To help, we can start simply by encouraging freshmen to consider a couple of school clubs that build on interests they already have, such as technology, math and science, languages, fine arts, community service, social or political causes. Perhaps there is a high school film-making, entrepreneurial, or debate club; or one devoted to promoting diversity or chess.
If your high school lacks appealing options, turn to civic or faith-based organizations in your community. Besides building a meaningful co-curricular life, this is great way to make friends. Parents and students alike should consult teachers, college counselors, and students and parents who have successfully navigated the shoals. Go-getters find answers more quickly than wallflowers.
School newspapers, for example, are an arena where the novice can be mentored by older student journalists and a faculty sponsor, sell ads, research, or conduct interviews. After time and work, positions emerge such as editorialist, business manager, photographer, fine arts or athletic columnist, layout and technology specialist, and editor-in-chief.
What’s more, the budding muckraker learns teamwork, following directions, making financial ends meet, getting the facts right, writing and speaking professionally, and meeting deadlines. How much money does this deep dive into a real career cost the family or the student? Would the skills and personal qualities developed by working on the school paper be appealing to the college admission counselors described above? You bet they would.
The trusty school newspaper is just one example. But first, let’s address something many parents hear from their teenager (perhaps punctuated with a slamming door): “But I don’t know what I want to be when I grow up!” Hey, plenty of grown-ups don’t know what they want to be when they grow up. I’ve heard it jokingly claimed that, when we ask youngsters their career plans, we’re just looking for ideas. Anyway, here’s how you can turn undecided into an asset rather than a liability.
Let’s take a moment to dismiss once and for all the absurd notion that undecided means clueless. Remember that great line from the movie Mona Lisa Smiles: “All those who wander are not lost.” When you think about it, the undecided student is saying the following about choosing a college major and career: “I’m told by experts that I’m likely to change my college major and career direction several times anyway, so I should probably have a broad-based liberal arts education, remain flexible, and combine my talents rather than choose just one. I’ve heard that employers want multitaskers and, besides, I’m just plain curious. ”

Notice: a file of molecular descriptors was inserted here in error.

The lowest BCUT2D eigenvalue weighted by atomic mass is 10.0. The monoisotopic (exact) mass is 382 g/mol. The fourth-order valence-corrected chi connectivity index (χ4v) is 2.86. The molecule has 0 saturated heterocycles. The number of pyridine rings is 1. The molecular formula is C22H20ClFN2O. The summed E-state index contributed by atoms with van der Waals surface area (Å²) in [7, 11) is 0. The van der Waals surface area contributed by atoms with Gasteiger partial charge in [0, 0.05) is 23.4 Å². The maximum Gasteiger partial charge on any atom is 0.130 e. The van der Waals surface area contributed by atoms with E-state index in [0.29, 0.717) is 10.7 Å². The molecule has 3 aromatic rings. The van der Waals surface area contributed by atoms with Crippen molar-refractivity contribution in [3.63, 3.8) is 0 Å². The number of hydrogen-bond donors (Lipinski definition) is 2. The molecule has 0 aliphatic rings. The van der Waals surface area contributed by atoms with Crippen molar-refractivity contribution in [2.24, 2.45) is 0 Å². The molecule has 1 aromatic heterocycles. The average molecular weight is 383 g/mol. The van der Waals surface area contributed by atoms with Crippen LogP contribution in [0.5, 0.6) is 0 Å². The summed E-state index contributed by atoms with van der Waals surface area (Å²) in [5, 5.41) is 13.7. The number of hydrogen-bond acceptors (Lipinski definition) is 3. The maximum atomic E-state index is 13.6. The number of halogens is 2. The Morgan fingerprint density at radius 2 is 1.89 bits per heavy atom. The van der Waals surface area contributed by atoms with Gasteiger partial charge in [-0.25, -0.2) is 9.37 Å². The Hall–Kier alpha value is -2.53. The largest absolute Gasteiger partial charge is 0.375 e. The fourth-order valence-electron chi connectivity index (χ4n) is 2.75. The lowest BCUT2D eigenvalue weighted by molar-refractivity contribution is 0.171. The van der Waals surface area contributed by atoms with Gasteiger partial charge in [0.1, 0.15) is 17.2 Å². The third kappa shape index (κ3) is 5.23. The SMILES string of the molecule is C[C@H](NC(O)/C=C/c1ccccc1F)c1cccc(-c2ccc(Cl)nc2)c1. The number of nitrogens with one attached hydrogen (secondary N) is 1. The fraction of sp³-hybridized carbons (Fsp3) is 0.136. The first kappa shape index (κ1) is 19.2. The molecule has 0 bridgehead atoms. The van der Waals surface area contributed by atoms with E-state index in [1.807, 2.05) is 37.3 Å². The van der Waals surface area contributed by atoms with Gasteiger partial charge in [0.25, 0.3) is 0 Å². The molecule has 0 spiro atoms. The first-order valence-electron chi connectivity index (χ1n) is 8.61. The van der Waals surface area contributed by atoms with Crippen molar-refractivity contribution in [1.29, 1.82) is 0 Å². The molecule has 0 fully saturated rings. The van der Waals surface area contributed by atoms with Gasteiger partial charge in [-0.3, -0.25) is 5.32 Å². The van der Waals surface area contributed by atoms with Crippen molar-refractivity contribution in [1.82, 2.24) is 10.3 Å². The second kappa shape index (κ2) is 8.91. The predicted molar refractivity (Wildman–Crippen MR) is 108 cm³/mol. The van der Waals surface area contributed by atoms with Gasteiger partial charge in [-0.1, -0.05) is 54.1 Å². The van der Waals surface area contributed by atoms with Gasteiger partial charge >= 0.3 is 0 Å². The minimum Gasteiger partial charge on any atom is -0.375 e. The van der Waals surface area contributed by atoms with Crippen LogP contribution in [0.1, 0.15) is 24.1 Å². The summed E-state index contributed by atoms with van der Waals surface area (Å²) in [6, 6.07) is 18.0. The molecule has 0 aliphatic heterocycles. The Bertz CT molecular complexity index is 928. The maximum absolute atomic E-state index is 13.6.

Pretty savvy youngster, eh, perhaps the type you would hire? By second semester of sophomore year, most students have a sense of whether they incline to math/science, English/history, or fine arts; perhaps they are a fun combination of two or more. Every summer presents the chance to explore college majors or careers more closely, with a job, apprenticeship, or research.
(By the way, paying job is a fine summer solution, whether scooping ice cream or selling clothing. Budding entrepreneurs might stencil addresses on street corners, walk dogs, teach computer skills, or craft wooden iPhone cases.)
Consider shadowing a trusted professional in a field of interest; in return for answering phones, cleaning up the office, or reorganizing computer files, the shadow can learn more about the profession over a two-week period. I’ve seen these experiences work brilliantly, sometimes extending from two weeks to the better part of a summer, sometimes becoming paying jobs. I’ve seen fantastic college essays written about self-designed internships. All for free.
What becomes of a high school student who responsibly builds a life of meaningful and enjoyable activities, who takes worthwhile risks and is resilient through setbacks, who finds an academic passion and pursues it beyond the classroom, who can manage fine without constant adult supervision? Would such a student be more likely to apply to colleges for the right reasons, choose well among the colleges that have the good judgment to offer admission, and be a splendid citizen of that learning community? What kind of adult professional would this student become? What kind of person would this student become?
Strategizing for college admission doesn’t have to be a chore, nor does it have to empty your bank account. The solutions are right at our fingertips and can be a healthy, fun, companion to learning and growing up.